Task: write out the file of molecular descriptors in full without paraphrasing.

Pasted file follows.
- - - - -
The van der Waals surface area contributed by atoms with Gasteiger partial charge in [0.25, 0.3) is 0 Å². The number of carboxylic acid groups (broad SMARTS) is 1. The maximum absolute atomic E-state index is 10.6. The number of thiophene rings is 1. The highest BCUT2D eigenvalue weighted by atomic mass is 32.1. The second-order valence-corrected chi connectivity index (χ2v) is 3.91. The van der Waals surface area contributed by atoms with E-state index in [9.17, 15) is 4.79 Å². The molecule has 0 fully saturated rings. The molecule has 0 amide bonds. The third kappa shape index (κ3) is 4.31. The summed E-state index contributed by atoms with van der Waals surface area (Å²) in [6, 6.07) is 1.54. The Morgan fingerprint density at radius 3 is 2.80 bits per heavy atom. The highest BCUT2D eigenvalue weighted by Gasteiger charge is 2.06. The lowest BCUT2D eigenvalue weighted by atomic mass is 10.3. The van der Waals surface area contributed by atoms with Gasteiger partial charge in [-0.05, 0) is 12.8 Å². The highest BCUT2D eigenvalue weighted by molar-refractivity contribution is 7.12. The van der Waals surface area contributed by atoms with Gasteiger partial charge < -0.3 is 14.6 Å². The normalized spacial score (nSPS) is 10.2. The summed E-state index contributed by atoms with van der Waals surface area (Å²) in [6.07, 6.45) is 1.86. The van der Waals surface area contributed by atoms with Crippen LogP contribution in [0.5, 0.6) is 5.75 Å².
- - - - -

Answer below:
The van der Waals surface area contributed by atoms with Gasteiger partial charge in [0.25, 0.3) is 0 Å². The number of carboxylic acid groups (broad SMARTS) is 1. The maximum absolute atomic E-state index is 10.6. The number of thiophene rings is 1. The highest BCUT2D eigenvalue weighted by atomic mass is 32.1. The second-order valence-corrected chi connectivity index (χ2v) is 3.91. The van der Waals surface area contributed by atoms with E-state index in [9.17, 15) is 4.79 Å². The molecule has 0 fully saturated rings. The molecule has 0 amide bonds. The third kappa shape index (κ3) is 4.31. The summed E-state index contributed by atoms with van der Waals surface area (Å²) in [6, 6.07) is 1.54. The Morgan fingerprint density at radius 3 is 2.80 bits per heavy atom. The highest BCUT2D eigenvalue weighted by Gasteiger charge is 2.06. The lowest BCUT2D eigenvalue weighted by atomic mass is 10.3. The van der Waals surface area contributed by atoms with Gasteiger partial charge in [-0.05, 0) is 12.8 Å². The highest BCUT2D eigenvalue weighted by molar-refractivity contribution is 7.12. The van der Waals surface area contributed by atoms with Gasteiger partial charge < -0.3 is 14.6 Å². The normalized spacial score (nSPS) is 10.2. The summed E-state index contributed by atoms with van der Waals surface area (Å²) in [6.07, 6.45) is 1.86. The van der Waals surface area contributed by atoms with Crippen LogP contribution in [0.5, 0.6) is 5.75 Å².